Towards Innovation with Care
Edited by Lars Fuglsang
Chapter 15: Mindful Innovation
Poul Bitsch Olsen Mindful innovation is an approach to innovation that pays attention to people’s experiences in an organization rather than to formal organization or social role. Innovative organizations must deal with and try to beneﬁt from the experiences of their employees. How can they do this? The chapter addresses this question through a theoretical reﬂection on innovation and change at the micro-level. It draws on symbolist and interactionist approaches to organization and innovation. Innovation and change are understood as moments of action in an interactive process that involves action, reﬂective responses to action and experience. The chapter will illustrate some of the points through a case study of a handball coach and his team during ﬁve matches. The case illustrates some of the practical diﬃculties associated with small changes as well as sensemaking during change. INNOVATION AND INTERSUBJECTIVITY Innovation could be seen as an activity that involves tensions between existing worldviews, and a preparedness to reconsider experiences on the basis of new understandings of a situation. Innovation therefore requires a mindful, imaginative or careful approach that can deal with these experiences, rather than merely rationalized strategizing. The latter approach fails to catch the fact that an innovation’s success is a piece of ongoing, experience-based work, rather than a lucky punch. This chapter deals with an interpretation of innovation, which may be called “innovation as organizing.” Innovation is understood as being based on careful intersubjectivity and symbolic interaction among people. To observe the basic elements of...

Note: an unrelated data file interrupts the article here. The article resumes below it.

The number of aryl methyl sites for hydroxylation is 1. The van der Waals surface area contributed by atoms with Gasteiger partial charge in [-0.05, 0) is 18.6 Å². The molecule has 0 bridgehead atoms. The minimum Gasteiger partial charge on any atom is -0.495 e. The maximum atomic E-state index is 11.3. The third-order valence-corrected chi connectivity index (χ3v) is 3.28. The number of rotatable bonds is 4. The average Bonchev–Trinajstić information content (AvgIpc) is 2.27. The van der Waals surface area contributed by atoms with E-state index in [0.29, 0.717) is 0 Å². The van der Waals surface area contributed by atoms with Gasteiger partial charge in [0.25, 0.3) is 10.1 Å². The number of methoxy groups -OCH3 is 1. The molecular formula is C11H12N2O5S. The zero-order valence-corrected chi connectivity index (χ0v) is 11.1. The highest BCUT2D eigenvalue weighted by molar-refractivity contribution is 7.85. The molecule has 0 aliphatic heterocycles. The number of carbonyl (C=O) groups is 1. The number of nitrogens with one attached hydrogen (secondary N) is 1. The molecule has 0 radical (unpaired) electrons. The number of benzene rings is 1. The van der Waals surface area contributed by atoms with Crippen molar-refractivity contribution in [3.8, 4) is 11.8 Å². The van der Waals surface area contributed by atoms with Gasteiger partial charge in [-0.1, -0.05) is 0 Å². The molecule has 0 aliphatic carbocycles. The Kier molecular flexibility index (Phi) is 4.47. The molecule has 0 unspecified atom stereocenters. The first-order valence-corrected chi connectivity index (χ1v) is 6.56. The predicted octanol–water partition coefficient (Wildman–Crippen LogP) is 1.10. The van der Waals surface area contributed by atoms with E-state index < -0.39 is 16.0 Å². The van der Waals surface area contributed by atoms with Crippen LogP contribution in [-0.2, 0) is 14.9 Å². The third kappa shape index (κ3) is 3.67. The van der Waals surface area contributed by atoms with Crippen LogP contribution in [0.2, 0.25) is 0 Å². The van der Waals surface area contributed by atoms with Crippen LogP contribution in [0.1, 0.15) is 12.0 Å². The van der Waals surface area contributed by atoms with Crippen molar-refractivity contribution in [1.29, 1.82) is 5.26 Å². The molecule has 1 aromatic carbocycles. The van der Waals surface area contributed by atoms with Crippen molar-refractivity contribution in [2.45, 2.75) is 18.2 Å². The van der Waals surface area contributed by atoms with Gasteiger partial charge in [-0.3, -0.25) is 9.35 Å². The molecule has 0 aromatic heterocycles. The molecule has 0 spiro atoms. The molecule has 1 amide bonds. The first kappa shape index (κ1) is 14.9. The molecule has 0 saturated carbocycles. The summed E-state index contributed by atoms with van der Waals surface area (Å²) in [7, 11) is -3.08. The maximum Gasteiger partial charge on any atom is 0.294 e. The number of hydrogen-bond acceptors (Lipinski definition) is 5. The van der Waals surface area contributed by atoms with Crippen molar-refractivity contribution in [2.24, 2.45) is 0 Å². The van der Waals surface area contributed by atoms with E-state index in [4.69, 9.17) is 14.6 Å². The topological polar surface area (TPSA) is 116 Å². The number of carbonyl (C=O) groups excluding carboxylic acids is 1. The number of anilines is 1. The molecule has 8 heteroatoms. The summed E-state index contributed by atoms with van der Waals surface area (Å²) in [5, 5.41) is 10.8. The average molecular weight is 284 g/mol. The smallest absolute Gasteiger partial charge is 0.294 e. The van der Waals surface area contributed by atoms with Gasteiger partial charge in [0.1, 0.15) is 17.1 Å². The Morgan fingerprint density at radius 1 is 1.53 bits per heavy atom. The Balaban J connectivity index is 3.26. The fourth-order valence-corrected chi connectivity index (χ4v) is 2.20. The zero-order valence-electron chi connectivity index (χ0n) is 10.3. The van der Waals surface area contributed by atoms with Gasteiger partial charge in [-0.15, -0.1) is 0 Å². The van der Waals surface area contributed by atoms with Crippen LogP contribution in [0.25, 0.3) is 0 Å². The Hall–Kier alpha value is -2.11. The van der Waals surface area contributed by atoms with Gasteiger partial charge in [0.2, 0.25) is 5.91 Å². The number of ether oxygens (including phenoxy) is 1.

You are not authenticated to view the full text of this chapter or article.